A new study explains why women are more likely to believe the Bible is literally true. The study, published in the Journal for the Scientific Study of Religion, also found that it is more than just gender that affects a person’s interpretation of the Bible.

According to the research of Baylor University, both men and women who report high levels of closeness to God take the Bible more literally.

Women are more often socialized to experience deep emotional energy when engaging intimately with God, so taking the Bible more literally makes sense because that way God is more like a person, someone you can talk to and who also talks back. —Christopher M. Pieper, Ph.D., co-author

“While previous research has shown that U.S. women are more likely to report biblical literalism than men, our study provides an explanation as to why those gender differences may exist,” said study co-author Christopher M. Pieper, Ph.D.

The study analyzed data from 1,394 respondents in the U.S. on their religious attitudes, behaviors and beliefs. Several questions were given asking about their personal beliefs on the Bible, attachment to God, and their religious proximity-seeking behaviors.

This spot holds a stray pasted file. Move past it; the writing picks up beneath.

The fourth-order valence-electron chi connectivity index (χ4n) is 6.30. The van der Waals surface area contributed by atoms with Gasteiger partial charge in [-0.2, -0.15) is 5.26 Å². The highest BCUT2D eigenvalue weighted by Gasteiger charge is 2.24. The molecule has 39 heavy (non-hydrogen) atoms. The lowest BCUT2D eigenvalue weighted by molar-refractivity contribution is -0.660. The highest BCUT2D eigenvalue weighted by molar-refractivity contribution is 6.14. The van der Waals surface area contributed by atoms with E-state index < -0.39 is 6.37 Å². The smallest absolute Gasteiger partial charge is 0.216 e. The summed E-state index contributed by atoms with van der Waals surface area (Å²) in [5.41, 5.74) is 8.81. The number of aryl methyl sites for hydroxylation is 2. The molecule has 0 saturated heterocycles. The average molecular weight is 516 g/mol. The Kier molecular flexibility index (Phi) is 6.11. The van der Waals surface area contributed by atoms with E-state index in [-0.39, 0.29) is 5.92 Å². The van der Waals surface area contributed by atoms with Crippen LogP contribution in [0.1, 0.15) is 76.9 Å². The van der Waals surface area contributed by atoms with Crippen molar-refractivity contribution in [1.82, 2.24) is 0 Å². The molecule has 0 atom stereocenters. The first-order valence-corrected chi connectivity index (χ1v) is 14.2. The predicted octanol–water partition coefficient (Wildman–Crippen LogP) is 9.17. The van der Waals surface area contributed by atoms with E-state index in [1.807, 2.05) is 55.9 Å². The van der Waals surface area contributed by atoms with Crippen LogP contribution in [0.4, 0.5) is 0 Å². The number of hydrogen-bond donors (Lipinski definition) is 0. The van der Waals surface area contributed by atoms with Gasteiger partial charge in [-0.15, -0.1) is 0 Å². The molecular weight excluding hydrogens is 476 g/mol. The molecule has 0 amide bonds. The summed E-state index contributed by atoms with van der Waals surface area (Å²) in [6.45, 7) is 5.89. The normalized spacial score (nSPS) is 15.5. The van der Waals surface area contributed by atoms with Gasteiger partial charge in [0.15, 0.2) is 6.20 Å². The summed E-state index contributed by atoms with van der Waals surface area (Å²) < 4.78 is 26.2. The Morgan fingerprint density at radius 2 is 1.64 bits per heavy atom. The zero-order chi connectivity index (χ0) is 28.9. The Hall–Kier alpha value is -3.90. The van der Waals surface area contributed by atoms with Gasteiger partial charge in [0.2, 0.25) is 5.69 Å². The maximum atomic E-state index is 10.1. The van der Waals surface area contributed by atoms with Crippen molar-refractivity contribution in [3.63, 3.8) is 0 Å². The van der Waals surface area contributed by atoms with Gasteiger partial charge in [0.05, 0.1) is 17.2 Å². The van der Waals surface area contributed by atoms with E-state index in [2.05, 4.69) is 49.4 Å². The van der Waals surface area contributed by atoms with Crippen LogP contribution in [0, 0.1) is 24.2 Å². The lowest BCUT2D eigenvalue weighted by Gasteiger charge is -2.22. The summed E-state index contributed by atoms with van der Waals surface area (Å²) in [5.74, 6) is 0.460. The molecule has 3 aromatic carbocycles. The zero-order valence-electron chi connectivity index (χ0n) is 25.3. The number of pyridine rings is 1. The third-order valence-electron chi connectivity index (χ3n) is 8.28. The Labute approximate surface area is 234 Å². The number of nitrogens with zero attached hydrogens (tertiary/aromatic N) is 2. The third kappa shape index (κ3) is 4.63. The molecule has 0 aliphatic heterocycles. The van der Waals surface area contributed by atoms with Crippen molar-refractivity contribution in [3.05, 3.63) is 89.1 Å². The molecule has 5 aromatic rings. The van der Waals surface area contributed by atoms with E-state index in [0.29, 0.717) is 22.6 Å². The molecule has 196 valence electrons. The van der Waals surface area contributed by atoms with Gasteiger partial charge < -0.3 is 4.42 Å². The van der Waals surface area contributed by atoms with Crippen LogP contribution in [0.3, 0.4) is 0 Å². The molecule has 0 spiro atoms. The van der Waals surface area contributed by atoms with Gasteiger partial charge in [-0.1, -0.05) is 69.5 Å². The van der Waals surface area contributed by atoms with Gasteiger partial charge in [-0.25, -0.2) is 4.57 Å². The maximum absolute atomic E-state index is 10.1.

Researchers found that “men are not inherently less capable of intimacy.” The difference between how men and women were socialized when they were young children affected how they see intimacy in relationships. Boys were often taught to be tough and strong, and to hide feelings of vulnerability. On the other hand, girls are raised to embrace their emotions.

“Women are more often socialized to experience deep emotional energy when engaging intimately with God, so taking the Bible more literally makes sense because that way God is more like a person, someone you can talk to and who also talks back,” explains Pieper.

In an interview with PsyPost, study co-author Blake Victor Kent, a research fellow at the Harvard/MGH Center on Genomics, Vulnerable Populations, and Health Disparities, said, “We found that while it’s true women take the Bible more literally than men, once attachment to God is accounted for that relationship disappears. So it’s really intimacy with God driving this difference, not gender per se.”